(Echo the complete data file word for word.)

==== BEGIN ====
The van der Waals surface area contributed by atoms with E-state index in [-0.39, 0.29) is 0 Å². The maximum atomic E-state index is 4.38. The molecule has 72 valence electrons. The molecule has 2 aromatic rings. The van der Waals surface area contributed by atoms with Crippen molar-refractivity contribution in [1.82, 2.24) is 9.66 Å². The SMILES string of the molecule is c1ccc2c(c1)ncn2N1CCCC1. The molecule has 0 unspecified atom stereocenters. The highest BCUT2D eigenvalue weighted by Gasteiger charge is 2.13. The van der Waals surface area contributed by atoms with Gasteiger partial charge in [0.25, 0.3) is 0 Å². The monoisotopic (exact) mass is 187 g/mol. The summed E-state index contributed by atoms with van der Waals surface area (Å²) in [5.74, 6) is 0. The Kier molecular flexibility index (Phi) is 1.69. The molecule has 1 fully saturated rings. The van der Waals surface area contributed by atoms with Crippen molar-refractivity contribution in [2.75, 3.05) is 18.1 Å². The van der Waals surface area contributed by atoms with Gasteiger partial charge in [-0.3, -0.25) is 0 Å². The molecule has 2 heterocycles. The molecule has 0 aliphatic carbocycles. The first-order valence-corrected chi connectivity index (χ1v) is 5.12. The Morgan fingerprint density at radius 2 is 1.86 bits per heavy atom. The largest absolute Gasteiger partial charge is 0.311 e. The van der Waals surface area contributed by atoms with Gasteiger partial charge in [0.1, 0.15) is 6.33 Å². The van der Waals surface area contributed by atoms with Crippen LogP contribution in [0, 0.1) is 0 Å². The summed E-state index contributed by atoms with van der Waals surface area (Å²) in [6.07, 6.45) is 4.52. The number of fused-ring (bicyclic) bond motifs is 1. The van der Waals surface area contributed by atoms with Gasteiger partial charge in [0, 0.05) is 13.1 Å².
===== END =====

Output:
The van der Waals surface area contributed by atoms with E-state index in [-0.39, 0.29) is 0 Å². The maximum atomic E-state index is 4.38. The molecule has 72 valence electrons. The molecule has 2 aromatic rings. The van der Waals surface area contributed by atoms with Crippen molar-refractivity contribution in [1.82, 2.24) is 9.66 Å². The SMILES string of the molecule is c1ccc2c(c1)ncn2N1CCCC1. The molecule has 0 unspecified atom stereocenters. The highest BCUT2D eigenvalue weighted by Gasteiger charge is 2.13. The van der Waals surface area contributed by atoms with Gasteiger partial charge in [0.25, 0.3) is 0 Å². The monoisotopic (exact) mass is 187 g/mol. The summed E-state index contributed by atoms with van der Waals surface area (Å²) in [5.74, 6) is 0. The Kier molecular flexibility index (Phi) is 1.69. The molecule has 1 fully saturated rings. The van der Waals surface area contributed by atoms with Crippen molar-refractivity contribution in [2.75, 3.05) is 18.1 Å². The van der Waals surface area contributed by atoms with Gasteiger partial charge in [-0.3, -0.25) is 0 Å². The molecule has 2 heterocycles. The molecule has 0 aliphatic carbocycles. The first-order valence-corrected chi connectivity index (χ1v) is 5.12. The Morgan fingerprint density at radius 2 is 1.86 bits per heavy atom. The largest absolute Gasteiger partial charge is 0.311 e. The van der Waals surface area contributed by atoms with Gasteiger partial charge in [0.1, 0.15) is 6.33 Å². The van der Waals surface area contributed by atoms with Crippen LogP contribution in [0, 0.1) is 0 Å². The summed E-state index contributed by atoms with van der Waals surface area (Å²) in [6.07, 6.45) is 4.52. The number of fused-ring (bicyclic) bond motifs is 1. The van der Waals surface area contributed by atoms with Gasteiger partial charge in [0, 0.05) is 13.1 Å².